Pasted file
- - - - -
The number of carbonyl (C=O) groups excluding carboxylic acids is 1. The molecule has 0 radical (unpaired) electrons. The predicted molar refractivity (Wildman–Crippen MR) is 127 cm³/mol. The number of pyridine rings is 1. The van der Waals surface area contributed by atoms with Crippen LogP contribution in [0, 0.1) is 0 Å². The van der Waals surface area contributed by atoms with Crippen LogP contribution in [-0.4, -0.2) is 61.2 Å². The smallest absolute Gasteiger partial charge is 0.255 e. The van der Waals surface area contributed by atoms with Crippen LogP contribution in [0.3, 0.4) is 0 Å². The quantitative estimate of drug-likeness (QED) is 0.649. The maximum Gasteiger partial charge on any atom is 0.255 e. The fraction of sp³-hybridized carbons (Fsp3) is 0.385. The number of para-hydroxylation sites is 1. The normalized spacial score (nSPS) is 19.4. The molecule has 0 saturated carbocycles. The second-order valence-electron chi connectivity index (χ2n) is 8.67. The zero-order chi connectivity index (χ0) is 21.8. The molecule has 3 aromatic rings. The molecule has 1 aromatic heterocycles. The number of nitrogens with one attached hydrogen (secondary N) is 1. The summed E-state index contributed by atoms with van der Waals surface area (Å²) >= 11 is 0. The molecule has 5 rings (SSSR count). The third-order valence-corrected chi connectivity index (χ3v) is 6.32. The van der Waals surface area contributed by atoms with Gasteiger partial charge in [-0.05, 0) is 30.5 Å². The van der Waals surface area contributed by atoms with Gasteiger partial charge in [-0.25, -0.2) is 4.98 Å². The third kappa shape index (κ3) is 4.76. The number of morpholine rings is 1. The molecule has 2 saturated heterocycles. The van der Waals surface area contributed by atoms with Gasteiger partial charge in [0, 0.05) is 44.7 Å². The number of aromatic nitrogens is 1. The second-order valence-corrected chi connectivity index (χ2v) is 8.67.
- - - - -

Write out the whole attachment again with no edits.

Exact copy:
The number of carbonyl (C=O) groups excluding carboxylic acids is 1. The molecule has 0 radical (unpaired) electrons. The predicted molar refractivity (Wildman–Crippen MR) is 127 cm³/mol. The number of pyridine rings is 1. The van der Waals surface area contributed by atoms with Crippen LogP contribution in [0, 0.1) is 0 Å². The van der Waals surface area contributed by atoms with Crippen LogP contribution in [-0.4, -0.2) is 61.2 Å². The smallest absolute Gasteiger partial charge is 0.255 e. The van der Waals surface area contributed by atoms with Crippen LogP contribution in [0.3, 0.4) is 0 Å². The quantitative estimate of drug-likeness (QED) is 0.649. The maximum Gasteiger partial charge on any atom is 0.255 e. The fraction of sp³-hybridized carbons (Fsp3) is 0.385. The number of para-hydroxylation sites is 1. The normalized spacial score (nSPS) is 19.4. The molecule has 0 saturated carbocycles. The second-order valence-electron chi connectivity index (χ2n) is 8.67. The zero-order chi connectivity index (χ0) is 21.8. The molecule has 3 aromatic rings. The molecule has 1 aromatic heterocycles. The number of nitrogens with one attached hydrogen (secondary N) is 1. The summed E-state index contributed by atoms with van der Waals surface area (Å²) >= 11 is 0. The molecule has 5 rings (SSSR count). The third-order valence-corrected chi connectivity index (χ3v) is 6.32. The van der Waals surface area contributed by atoms with Gasteiger partial charge in [-0.05, 0) is 30.5 Å². The van der Waals surface area contributed by atoms with Gasteiger partial charge in [-0.25, -0.2) is 4.98 Å². The third kappa shape index (κ3) is 4.76. The number of morpholine rings is 1. The molecule has 2 saturated heterocycles. The van der Waals surface area contributed by atoms with Gasteiger partial charge in [0, 0.05) is 44.7 Å². The number of aromatic nitrogens is 1. The second-order valence-corrected chi connectivity index (χ2v) is 8.67.